So, I’ve been doing some research into printing and bookbinding recently. (It’s changed a bit since my mom worked in a bookbinding factory before I was born.) And I discovered something. For a case-bound book (read: hardcover) it’s actually a little bit cheaper to produce a full-color cover than it is to produce the cloth-covered style that we usually associate with hardcovers. That means that the artwork could be on the book itself, like we do with paperbacks, and there would be no need for a dust jacket. So why do we still have dust jackets?
Obviously, one answer is “convention.” Hardcovers are the high-end books, and high-end books are supposed to have dust jackets. But, of course, I’ve also been researching the history of the dust jacket recently. Up until probably the early 20th century, the dust jacket was disposable. You were meant to tear it off, like gift wrap, and throw it away. It was there to protect the expensive color printing — you guessed it — on the cover of the book itself. The transition of dustcover from disposable shipping paper to the primary medium for the cover art came about because publishers were looking for ways to cut costs, and printing on a piece of paper was cheaper than printing on the cover itself. So what we associate with convention and quality was, in fact, itself a cost-saving measure.
I’m fascinated with how we cling to convention as the “right” way to do things without taking into account how it became “right” in the first place. It’s the mindset that led to enormous steamships like the Titanic being built with masts. Or the expectation that men in dress shirts should wear a tie (which is an article of clothing originally intended to protect the more expensive dress shirt, not as a flashy piece of useless apparel). How many things are we doing inefficiently today because we’ve never thought about why we started doing it that way, and whether or not that’s still the best approach?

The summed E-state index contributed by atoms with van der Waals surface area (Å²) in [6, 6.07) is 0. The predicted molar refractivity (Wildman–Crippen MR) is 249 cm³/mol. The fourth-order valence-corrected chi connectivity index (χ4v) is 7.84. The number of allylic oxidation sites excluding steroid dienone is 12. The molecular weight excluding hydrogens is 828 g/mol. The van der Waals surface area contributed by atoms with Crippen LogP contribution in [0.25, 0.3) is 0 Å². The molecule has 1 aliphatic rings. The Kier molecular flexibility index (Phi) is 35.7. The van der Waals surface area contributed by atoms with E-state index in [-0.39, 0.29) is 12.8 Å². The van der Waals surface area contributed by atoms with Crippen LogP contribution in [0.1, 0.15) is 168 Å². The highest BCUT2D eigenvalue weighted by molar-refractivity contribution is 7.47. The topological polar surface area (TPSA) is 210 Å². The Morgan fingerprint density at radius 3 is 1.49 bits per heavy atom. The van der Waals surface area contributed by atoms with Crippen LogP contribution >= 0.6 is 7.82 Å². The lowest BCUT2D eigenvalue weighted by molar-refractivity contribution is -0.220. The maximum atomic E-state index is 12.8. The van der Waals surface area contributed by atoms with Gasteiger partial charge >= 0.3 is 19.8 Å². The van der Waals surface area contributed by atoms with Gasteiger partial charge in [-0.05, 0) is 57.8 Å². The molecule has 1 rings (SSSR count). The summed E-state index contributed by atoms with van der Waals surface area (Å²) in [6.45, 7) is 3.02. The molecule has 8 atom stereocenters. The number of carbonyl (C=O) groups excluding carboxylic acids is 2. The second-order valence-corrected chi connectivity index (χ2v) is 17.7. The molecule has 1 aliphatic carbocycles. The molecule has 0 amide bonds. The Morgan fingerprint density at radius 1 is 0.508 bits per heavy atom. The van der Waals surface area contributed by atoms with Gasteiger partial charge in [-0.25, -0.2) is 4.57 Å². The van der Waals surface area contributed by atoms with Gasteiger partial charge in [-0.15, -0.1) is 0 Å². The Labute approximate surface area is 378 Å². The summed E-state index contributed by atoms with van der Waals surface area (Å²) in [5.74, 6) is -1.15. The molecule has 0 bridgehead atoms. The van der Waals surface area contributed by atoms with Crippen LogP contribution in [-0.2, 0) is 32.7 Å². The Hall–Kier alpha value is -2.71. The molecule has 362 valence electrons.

I do, in fact, have several hardcover books that came with the artwork printed on the cover and without a dust jacket. Barnes & Noble in fact has a whole line that is produced this way. And they look beautiful. Truly. And they’re generally less expensive than books with dust jackets. Heretofore, I had assumed this was because Barnes & Noble was both publisher and distributor, but now I’m not so sure.
So, seriously, folks. Why do we still expect hardcover novels to come with a dust jacket? Does it serve any purpose other than to get torn and tattered before the book does?
Enquiring minds want to know.